Giovanni Antonio Canal 1697-1768

It is claimed that Canaletto is the most famous Venetian view-painter, etcher and draughtsman of the 18th century. He was born into the art world on 28th October 1697 to the theatrical scene painter, Bernardo Canal (1674-1744). It is thought that this is how Canaletto got his nickname, for, in order to distinguish himself from his father, Giovanni Antonio Canal was most likely referred to as ‘Little Canal’ or, as it is in Italian, ‘Canaletto’.

Canaletto began his career assisting his father with the sets for Vivaldi’s operas in Venice, and later, Alessandro Scarlatti’s operas in Rome. It was whilst he was in Rome that Canaletto began sketching famous buildings and ancient monuments, causing him to abandon the theatrical work on his return to Venice. Thus began his topographical painting career.

Specialising in grand views showing the public face of the city of Venice, Canaletto’s paintings are full of strong, bright colours and his handling of the brush is extremely smooth and precise. Canaletto would create a sketch on the spot from which to paint from, producing what looked like an accurate record of the landscape. However, this was often far from the case. In order to create a better composition, Canaletto would alter the proportions of buildings or shift their positions. In some instances, the view is entirely imaginary. The term for these paintings is Capriccio – Caprice in English – which refers to the combination of architectural accuracy (recognisable building etc) with elements of fantasy.

The 18th century saw an influx of wealthy visitors to cities such as Venice, particularly British aristocrats. With the assistance of the aforementioned Joseph Smith, Canaletto made these people his best customers, producing views of the canals for them to take home as mementoes (a precursor to postcards).

Unfortunately, Canaletto lost the majority of his clients as a result of the War of the Austrian Succession (1740-8), which put a temporary end to Continental travel. In an attempt to win back customers, Canaletto moved to London in 1746 where he resided for a decade, painting views of London and the countryside. However, rumours were spread that Canaletto was an imposter and not the famous Venetian painter he claimed to be. Therefore, in 1756 he returned to Venice and, although never recovering his popularity, continued to paint for the rest of his life.

Both during and after his life, Canaletto’s style of painting was highly influential in Italy and eventually the rest of central Europe. Many of his works were copied by his followers, causing his style to live on long after his death. His nephew, Bernardo Bellotto, was one of the artists who helped to spread his uncle’s renown and technique.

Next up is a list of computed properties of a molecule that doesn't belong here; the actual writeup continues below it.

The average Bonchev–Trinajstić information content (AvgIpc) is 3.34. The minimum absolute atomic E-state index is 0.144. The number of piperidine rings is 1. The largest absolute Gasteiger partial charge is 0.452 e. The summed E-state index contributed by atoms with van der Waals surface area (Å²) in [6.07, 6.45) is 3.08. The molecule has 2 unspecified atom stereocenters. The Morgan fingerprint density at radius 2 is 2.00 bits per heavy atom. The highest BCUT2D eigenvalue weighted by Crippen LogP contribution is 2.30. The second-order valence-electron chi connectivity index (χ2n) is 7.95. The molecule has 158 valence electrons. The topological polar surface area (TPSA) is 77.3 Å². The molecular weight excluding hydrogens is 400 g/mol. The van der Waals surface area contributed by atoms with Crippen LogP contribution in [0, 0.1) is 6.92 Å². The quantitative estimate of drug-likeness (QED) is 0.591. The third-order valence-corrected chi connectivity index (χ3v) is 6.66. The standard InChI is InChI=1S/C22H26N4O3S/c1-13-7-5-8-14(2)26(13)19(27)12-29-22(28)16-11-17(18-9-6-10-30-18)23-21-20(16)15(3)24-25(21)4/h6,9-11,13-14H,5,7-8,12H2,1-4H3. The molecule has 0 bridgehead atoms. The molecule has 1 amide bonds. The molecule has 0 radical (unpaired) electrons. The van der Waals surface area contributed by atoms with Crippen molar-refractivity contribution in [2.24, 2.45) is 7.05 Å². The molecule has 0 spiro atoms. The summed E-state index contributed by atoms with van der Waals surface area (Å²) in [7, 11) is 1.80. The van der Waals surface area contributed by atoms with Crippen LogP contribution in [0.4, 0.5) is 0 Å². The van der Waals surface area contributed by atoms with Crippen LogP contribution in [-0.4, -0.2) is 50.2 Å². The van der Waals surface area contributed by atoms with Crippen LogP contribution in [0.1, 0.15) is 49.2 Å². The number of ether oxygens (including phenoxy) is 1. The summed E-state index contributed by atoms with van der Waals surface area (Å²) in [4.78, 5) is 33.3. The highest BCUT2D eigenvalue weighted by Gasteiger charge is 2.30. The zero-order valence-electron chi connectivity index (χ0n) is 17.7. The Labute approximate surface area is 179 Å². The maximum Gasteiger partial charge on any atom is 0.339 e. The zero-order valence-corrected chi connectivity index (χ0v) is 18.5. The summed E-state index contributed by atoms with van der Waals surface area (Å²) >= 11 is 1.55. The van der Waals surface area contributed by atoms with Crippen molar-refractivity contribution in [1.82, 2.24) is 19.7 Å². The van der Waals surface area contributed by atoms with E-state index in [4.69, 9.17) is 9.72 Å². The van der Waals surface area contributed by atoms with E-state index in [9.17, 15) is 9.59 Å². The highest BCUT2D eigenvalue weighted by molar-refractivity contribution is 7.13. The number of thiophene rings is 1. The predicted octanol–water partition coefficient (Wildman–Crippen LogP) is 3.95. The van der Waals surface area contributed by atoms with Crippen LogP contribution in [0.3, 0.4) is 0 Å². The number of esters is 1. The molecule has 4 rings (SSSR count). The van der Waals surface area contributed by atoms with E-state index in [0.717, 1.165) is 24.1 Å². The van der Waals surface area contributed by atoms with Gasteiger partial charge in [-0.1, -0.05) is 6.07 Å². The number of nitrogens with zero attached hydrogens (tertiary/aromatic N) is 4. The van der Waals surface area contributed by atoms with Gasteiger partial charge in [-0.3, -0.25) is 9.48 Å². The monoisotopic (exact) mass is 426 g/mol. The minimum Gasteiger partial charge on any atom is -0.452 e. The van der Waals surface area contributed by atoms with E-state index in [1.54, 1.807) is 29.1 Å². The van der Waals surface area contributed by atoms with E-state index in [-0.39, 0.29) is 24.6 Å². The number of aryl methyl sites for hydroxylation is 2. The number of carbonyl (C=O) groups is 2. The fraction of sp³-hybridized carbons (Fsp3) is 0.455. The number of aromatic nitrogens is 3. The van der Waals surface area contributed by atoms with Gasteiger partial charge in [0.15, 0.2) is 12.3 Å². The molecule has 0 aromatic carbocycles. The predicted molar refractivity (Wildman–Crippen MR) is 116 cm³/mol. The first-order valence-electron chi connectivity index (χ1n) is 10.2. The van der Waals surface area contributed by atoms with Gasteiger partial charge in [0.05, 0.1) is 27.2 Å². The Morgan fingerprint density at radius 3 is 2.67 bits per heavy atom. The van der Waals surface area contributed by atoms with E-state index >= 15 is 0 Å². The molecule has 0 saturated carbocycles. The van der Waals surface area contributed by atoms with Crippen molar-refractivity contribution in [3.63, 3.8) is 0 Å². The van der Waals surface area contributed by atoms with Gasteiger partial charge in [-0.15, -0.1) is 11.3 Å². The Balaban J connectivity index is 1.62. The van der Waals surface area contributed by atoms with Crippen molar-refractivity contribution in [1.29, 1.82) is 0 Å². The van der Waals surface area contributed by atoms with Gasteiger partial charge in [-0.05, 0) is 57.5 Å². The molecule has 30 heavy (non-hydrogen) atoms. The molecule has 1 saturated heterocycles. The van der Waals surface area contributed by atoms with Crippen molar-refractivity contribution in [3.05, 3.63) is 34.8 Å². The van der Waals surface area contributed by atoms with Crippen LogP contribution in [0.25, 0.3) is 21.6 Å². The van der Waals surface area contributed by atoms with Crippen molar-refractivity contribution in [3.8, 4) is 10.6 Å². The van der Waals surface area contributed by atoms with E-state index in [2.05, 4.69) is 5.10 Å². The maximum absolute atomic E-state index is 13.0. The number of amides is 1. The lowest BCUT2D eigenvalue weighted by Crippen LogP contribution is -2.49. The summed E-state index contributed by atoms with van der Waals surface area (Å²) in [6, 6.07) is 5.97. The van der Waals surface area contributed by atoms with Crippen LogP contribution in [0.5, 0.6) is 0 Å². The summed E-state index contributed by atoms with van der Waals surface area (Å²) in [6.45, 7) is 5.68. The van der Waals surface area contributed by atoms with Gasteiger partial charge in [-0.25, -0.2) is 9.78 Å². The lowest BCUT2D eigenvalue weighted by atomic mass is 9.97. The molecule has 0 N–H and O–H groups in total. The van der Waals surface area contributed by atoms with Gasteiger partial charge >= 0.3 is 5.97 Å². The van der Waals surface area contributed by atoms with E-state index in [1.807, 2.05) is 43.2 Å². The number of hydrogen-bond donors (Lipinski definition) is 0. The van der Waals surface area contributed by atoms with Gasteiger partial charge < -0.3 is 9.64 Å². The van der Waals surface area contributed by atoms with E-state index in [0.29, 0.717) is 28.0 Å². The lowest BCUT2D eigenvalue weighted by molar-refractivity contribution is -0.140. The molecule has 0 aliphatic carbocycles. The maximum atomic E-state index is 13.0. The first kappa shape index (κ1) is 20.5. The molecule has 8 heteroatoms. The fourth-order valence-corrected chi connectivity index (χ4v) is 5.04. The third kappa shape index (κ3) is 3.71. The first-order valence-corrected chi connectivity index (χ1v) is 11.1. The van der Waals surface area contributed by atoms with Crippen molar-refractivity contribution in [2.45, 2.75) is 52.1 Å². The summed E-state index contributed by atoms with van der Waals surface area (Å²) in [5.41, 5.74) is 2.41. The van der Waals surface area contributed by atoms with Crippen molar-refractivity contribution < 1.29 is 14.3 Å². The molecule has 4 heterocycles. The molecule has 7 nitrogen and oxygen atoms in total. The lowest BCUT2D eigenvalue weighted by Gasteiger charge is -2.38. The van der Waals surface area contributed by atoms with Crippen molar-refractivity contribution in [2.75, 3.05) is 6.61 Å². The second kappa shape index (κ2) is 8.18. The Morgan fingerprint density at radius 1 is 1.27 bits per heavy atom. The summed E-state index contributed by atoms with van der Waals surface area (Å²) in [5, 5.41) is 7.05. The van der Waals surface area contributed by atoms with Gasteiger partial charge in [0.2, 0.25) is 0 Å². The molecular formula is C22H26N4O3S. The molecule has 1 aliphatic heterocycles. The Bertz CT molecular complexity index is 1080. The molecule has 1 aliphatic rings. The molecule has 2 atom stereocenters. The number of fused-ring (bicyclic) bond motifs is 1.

On display in the Queen’s Gallery are some of Canaletto’s brief sketches, which he made on the spot in preparation for the final painting. With a precise hand and a few sketchy lines, Canaletto was able to capture the scene in front of him. These, despite their quickness, were highly recognisable representations, and many, in fact, are finished drawings, rather than merely a starting point.

It is interesting to be able to view Canaletto’s preliminary sketches as well as the final paintings because it gives an insight into the way the famous artist worked. Paintings can be taken for granted when only seen in their final frames. The hard work and time taken are often forgotten, but logic indicates that these paintings did not just appear out of nowhere.

As the exhibition reveals, Canaletto carried a sketchbook with him around the city, drawing and making notes to refer back to. Letters labelled areas of the page to indicate how that section should be painted, e.g. “B” for bianco (white) and “R” for rosso (red).

Hung in a strategic order, Canaletto’s paintings, and those of his contemporaries, are set off by the royal blues, greens and reds of walls. The exhibition takes visitors on a journey through various stages of Canaletto’s life, keeping his Venetian landscapes separate from other artistic ventures.

Interestingly, Canaletto did not only produce paintings of Venetian buildings but experimented with more spartan landscapes. With no structure to portray, these paintings are far less detailed and take on the aura of the religious and mythical artworks of other artists in Italy at the time. These are situated in the centre of the exhibition where the height of the ceiling allows the large canvases to be appreciated fully.

Without a doubt, Canaletto’s paintings of the Grand Canal are some of his finest works. The buildings are so precise, they are comparable with architectural blueprints. On close inspection, these lines may feel too perfect and unnatural, but when viewed on a grand scale, they help to produce an almost photorealistic snapshot of 18th century Venice. What his most significant achievement is, however, the quality of the painting of the canal itself. Whether the waters were as peaceful as depicted will remain forever unknown – Canaletto may have been making use of Capriccio – but his version looks impossible to have been produced by paint alone. Evidence of a paintbrush can be seen in the suggestion of water ripples that have been painstakingly added to the smooth underlayer. On the other hand, the accurate reflection and glass-like quality of the liquid are beyond the realms of comprehension. The eyes know what they are seeing, but the brain cannot believe it to be possible.

Canaletto also used his fantastic skill at architectural drawing to create a series of paintings of the ancient ruins in Rome. These, too, are phenomenally impressive, it feels like it should be possible to reach out and feel the texture of the stone and experience the dusty streets. Alas, the lack of canals in Rome prevents Canaletto from revealing his full range of skill. It is most certainly the combination of buildings and water that stand out the most and wins Canaletto the title of the best Venetian painter of the 1700s.

Canaletto & the Art of Venice will remain available to the public until Sunday 12th November 2017, when it will be dismantled to make way for a new exhibition: Charles II: Art & Power. Tickets are £11 for adults and £5.50 for children over five and are available to purchase on arrival to the Queen’s Gallery. However, during the school holidays, it may be advisable to purchase tickets online in advance.

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Canaletto, Il Canal Grande da Palazzo Flangini verso la Chiesa di San Marcuola, 1738.